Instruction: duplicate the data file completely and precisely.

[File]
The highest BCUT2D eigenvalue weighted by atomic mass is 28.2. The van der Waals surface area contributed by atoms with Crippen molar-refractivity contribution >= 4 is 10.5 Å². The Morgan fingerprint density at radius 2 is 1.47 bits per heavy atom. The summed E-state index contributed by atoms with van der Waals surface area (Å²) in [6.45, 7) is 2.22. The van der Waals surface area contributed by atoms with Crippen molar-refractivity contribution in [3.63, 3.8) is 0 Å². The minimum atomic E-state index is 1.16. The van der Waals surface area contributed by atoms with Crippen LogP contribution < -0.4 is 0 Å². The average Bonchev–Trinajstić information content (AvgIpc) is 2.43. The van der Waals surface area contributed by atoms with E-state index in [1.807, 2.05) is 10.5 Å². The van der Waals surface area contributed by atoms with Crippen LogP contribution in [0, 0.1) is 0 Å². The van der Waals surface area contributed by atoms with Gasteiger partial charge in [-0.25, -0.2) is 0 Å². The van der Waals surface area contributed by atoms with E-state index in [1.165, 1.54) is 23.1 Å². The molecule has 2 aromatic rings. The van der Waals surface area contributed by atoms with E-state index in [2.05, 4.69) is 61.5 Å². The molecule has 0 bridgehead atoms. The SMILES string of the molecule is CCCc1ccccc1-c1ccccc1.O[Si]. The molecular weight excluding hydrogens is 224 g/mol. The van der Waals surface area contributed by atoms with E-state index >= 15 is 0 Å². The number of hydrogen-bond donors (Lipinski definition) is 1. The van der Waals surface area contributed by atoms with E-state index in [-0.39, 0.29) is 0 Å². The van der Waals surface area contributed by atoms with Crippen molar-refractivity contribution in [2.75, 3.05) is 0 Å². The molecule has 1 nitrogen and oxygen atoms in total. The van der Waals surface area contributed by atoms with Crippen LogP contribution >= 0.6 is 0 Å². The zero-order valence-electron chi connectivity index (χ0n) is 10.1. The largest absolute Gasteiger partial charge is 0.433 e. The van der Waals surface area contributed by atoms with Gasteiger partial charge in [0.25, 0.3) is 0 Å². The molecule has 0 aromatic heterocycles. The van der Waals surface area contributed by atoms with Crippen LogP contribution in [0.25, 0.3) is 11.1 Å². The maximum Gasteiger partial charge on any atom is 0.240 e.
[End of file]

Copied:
The highest BCUT2D eigenvalue weighted by atomic mass is 28.2. The van der Waals surface area contributed by atoms with Crippen molar-refractivity contribution >= 4 is 10.5 Å². The Morgan fingerprint density at radius 2 is 1.47 bits per heavy atom. The summed E-state index contributed by atoms with van der Waals surface area (Å²) in [6.45, 7) is 2.22. The van der Waals surface area contributed by atoms with Crippen molar-refractivity contribution in [3.63, 3.8) is 0 Å². The minimum atomic E-state index is 1.16. The van der Waals surface area contributed by atoms with Crippen LogP contribution < -0.4 is 0 Å². The average Bonchev–Trinajstić information content (AvgIpc) is 2.43. The van der Waals surface area contributed by atoms with E-state index in [1.807, 2.05) is 10.5 Å². The van der Waals surface area contributed by atoms with Crippen LogP contribution in [0, 0.1) is 0 Å². The van der Waals surface area contributed by atoms with Gasteiger partial charge in [-0.25, -0.2) is 0 Å². The van der Waals surface area contributed by atoms with E-state index in [1.165, 1.54) is 23.1 Å². The molecule has 2 aromatic rings. The van der Waals surface area contributed by atoms with E-state index in [2.05, 4.69) is 61.5 Å². The molecule has 0 bridgehead atoms. The SMILES string of the molecule is CCCc1ccccc1-c1ccccc1.O[Si]. The molecular weight excluding hydrogens is 224 g/mol. The van der Waals surface area contributed by atoms with E-state index >= 15 is 0 Å². The number of hydrogen-bond donors (Lipinski definition) is 1. The van der Waals surface area contributed by atoms with E-state index in [-0.39, 0.29) is 0 Å². The van der Waals surface area contributed by atoms with Crippen molar-refractivity contribution in [2.75, 3.05) is 0 Å². The molecule has 1 nitrogen and oxygen atoms in total. The van der Waals surface area contributed by atoms with Crippen LogP contribution >= 0.6 is 0 Å². The zero-order valence-electron chi connectivity index (χ0n) is 10.1. The largest absolute Gasteiger partial charge is 0.433 e. The van der Waals surface area contributed by atoms with Gasteiger partial charge in [0.25, 0.3) is 0 Å². The molecule has 0 aromatic heterocycles. The van der Waals surface area contributed by atoms with Crippen LogP contribution in [0.25, 0.3) is 11.1 Å². The maximum Gasteiger partial charge on any atom is 0.240 e.